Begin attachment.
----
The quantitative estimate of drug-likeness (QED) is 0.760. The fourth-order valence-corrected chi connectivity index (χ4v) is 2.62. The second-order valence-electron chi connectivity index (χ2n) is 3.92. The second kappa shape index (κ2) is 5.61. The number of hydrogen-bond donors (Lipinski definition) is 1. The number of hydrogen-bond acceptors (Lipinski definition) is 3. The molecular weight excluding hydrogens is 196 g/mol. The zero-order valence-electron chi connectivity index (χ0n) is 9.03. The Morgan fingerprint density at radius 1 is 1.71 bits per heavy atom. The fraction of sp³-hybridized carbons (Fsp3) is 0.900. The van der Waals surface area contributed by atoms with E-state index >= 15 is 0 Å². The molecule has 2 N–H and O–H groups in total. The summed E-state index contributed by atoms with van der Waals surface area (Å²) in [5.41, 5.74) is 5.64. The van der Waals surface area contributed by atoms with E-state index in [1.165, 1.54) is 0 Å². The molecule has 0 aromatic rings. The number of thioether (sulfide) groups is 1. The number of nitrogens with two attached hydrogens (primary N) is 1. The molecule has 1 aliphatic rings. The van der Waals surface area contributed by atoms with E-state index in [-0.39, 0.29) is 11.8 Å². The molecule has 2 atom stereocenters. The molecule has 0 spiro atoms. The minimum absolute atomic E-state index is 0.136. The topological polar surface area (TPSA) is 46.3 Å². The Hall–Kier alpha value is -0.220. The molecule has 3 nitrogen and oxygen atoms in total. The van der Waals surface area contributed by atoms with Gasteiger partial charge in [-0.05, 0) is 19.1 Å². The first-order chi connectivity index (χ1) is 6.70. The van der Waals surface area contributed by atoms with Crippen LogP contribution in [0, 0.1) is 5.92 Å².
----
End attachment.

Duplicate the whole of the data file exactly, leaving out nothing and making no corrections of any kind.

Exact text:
The quantitative estimate of drug-likeness (QED) is 0.760. The fourth-order valence-corrected chi connectivity index (χ4v) is 2.62. The second-order valence-electron chi connectivity index (χ2n) is 3.92. The second kappa shape index (κ2) is 5.61. The number of hydrogen-bond donors (Lipinski definition) is 1. The number of hydrogen-bond acceptors (Lipinski definition) is 3. The molecular weight excluding hydrogens is 196 g/mol. The zero-order valence-electron chi connectivity index (χ0n) is 9.03. The Morgan fingerprint density at radius 1 is 1.71 bits per heavy atom. The fraction of sp³-hybridized carbons (Fsp3) is 0.900. The van der Waals surface area contributed by atoms with E-state index >= 15 is 0 Å². The molecule has 2 N–H and O–H groups in total. The summed E-state index contributed by atoms with van der Waals surface area (Å²) in [5.41, 5.74) is 5.64. The van der Waals surface area contributed by atoms with E-state index in [1.165, 1.54) is 0 Å². The molecule has 0 aromatic rings. The number of thioether (sulfide) groups is 1. The number of nitrogens with two attached hydrogens (primary N) is 1. The molecule has 1 aliphatic rings. The van der Waals surface area contributed by atoms with E-state index in [-0.39, 0.29) is 11.8 Å². The molecule has 2 atom stereocenters. The molecule has 0 spiro atoms. The minimum absolute atomic E-state index is 0.136. The topological polar surface area (TPSA) is 46.3 Å². The Hall–Kier alpha value is -0.220. The molecule has 3 nitrogen and oxygen atoms in total. The van der Waals surface area contributed by atoms with Gasteiger partial charge in [-0.05, 0) is 19.1 Å². The first-order chi connectivity index (χ1) is 6.70. The van der Waals surface area contributed by atoms with Crippen LogP contribution in [0, 0.1) is 5.92 Å².